November 18, 2016
Your support is needed to help the AIA to continue funding innovative programs, at the local level, that connect the public with archaeology. If you believe that archaeology matters, as we do, please help us to foster compelling educational activities that engage people of all ages and backgrounds with the lessons that the past can teach. Support Local AIA Societies
“I’ve never seen the Local Societies so engaged and so creative as they have been since the Society Outreach Grant Program was instituted.” – Jane C. Waldbaum, AIA Past President and Former Milwaukee Society President
In 2014, the Charlottesville Local Society used their Society Outreach Grant to organize a day-long archaeology fair at the Betsy and John Casteen Arts Grounds that featured a simulated excavation, pottery reconstruction, collection showings, and book readings.
Thanks to the support of the AIA, in 2014, the Cincinnati Local Society hosted an archaeology fair that included pottery production lessons, a costumed Roman centurion, flintknapping demonstrations, Roman dice games, and clay-stamping activities.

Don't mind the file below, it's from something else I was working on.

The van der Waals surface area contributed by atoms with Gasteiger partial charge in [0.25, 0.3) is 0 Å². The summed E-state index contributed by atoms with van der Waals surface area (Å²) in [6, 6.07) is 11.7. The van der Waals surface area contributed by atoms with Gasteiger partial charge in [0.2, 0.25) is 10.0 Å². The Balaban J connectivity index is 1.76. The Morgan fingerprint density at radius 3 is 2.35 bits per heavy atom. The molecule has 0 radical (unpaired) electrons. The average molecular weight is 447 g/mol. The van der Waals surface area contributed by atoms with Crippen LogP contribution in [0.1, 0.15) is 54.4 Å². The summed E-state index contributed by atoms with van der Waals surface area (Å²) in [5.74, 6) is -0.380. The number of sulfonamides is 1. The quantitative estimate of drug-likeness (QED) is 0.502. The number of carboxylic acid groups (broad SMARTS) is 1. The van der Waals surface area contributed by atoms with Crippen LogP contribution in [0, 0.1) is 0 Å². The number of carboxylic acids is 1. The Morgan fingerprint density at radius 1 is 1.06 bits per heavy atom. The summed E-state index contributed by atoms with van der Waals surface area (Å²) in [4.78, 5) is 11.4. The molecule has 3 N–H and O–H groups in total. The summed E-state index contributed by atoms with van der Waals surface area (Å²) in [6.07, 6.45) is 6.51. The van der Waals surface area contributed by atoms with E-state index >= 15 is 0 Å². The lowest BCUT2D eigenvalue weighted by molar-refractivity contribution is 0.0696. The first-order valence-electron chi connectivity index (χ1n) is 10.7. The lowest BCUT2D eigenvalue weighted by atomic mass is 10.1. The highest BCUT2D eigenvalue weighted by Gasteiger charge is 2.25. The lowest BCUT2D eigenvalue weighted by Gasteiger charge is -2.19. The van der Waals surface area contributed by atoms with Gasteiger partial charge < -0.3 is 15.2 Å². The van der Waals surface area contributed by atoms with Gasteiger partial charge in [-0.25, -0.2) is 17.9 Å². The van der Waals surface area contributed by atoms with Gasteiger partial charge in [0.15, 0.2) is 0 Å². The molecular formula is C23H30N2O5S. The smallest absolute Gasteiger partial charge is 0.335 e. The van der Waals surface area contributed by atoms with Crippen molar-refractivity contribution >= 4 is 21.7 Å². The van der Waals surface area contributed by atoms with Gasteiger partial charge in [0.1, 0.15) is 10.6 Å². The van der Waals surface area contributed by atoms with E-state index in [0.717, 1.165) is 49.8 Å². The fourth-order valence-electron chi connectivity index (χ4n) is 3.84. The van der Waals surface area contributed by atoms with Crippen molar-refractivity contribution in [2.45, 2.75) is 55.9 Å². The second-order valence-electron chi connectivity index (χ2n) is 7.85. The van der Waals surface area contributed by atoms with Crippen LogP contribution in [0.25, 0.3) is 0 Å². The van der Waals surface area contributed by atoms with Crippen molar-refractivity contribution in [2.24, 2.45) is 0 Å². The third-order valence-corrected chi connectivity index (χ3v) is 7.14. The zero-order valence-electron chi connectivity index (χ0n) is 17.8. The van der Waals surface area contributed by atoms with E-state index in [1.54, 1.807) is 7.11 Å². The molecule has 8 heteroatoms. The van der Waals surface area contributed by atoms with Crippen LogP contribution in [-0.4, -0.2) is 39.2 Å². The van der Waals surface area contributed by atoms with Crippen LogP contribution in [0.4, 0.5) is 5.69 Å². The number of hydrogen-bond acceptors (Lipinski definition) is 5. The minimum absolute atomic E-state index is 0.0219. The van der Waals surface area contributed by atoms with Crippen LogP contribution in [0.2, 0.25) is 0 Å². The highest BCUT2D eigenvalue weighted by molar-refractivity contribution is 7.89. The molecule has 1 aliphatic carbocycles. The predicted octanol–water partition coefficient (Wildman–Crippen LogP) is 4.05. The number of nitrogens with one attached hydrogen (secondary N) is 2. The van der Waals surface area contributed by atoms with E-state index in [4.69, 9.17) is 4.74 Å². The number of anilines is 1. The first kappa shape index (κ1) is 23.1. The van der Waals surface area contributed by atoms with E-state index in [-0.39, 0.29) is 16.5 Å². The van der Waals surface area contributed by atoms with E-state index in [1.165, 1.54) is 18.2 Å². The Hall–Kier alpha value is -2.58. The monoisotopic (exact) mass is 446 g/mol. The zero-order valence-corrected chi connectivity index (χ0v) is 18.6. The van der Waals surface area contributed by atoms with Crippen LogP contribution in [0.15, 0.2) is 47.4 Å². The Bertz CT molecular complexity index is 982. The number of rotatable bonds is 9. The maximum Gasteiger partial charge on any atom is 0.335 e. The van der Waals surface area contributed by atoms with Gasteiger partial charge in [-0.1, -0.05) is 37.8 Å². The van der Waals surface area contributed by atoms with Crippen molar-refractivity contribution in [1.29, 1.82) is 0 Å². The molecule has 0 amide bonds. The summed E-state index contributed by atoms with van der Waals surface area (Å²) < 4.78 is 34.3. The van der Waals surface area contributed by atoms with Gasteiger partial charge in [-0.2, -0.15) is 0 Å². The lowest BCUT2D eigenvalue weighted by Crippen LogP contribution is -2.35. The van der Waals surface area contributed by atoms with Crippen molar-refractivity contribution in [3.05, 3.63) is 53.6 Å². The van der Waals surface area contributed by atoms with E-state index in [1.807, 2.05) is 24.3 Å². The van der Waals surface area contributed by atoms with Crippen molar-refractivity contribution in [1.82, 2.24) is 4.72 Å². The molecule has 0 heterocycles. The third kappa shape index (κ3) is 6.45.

The Gainesville Local Society premiered its new archaeology-based exhibit, First Colony, at the Florida Museum of Natural History on International Archaeology Day in 2015 thanks to AIA support. The exhibit focused on St. Augustine, the oldest continuously occupied city in North America.
After receiving a Society Outreach Grant in 2016, nearly 600 people came out to attend the Spokane Local Society’s day-long event, “Rome and its Legions,” featuring a troupe of Roman reenactors demonstrating Roman culture and hosted at Gonzaga University.
|Southwest Texas Society
In 2013, archaeology came into the classroom for the Southwest Texas Local Society. Thanks to AIA support, they hosted an ancient writing workshop, where children could use clay, paper, wood, and other materials to learn how to write in ancient scripts.
In only its second year of existence, the Jacksonville Local Society received an AIA Society Outreach Grant and hosted a public archaeological dig, in cooperation with Dr. Keith Ashley of the University of North Florida, allowing many members to experience their first dig.